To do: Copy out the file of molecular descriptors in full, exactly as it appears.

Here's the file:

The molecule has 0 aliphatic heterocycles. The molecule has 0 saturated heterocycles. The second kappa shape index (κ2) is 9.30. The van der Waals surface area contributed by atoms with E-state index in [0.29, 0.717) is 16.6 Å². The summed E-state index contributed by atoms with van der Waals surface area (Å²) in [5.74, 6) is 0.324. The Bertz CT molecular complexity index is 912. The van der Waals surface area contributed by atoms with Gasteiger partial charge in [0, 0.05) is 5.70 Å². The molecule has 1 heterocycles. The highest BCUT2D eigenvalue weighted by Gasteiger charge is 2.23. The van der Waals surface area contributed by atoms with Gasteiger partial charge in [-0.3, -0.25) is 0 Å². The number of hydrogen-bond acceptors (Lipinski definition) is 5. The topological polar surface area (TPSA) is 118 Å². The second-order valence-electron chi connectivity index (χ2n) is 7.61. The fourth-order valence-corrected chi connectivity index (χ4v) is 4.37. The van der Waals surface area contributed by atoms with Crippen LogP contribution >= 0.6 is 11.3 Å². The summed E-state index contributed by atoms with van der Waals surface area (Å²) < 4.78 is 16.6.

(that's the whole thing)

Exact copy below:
The molecule has 0 aliphatic heterocycles. The molecule has 0 saturated heterocycles. The second kappa shape index (κ2) is 9.30. The van der Waals surface area contributed by atoms with E-state index in [0.29, 0.717) is 16.6 Å². The summed E-state index contributed by atoms with van der Waals surface area (Å²) in [5.74, 6) is 0.324. The Bertz CT molecular complexity index is 912. The van der Waals surface area contributed by atoms with Gasteiger partial charge in [0, 0.05) is 5.70 Å². The molecule has 1 heterocycles. The highest BCUT2D eigenvalue weighted by Gasteiger charge is 2.23. The van der Waals surface area contributed by atoms with Gasteiger partial charge in [-0.3, -0.25) is 0 Å². The number of hydrogen-bond acceptors (Lipinski definition) is 5. The topological polar surface area (TPSA) is 118 Å². The second-order valence-electron chi connectivity index (χ2n) is 7.61. The fourth-order valence-corrected chi connectivity index (χ4v) is 4.37. The van der Waals surface area contributed by atoms with Crippen LogP contribution >= 0.6 is 11.3 Å². The summed E-state index contributed by atoms with van der Waals surface area (Å²) < 4.78 is 16.6.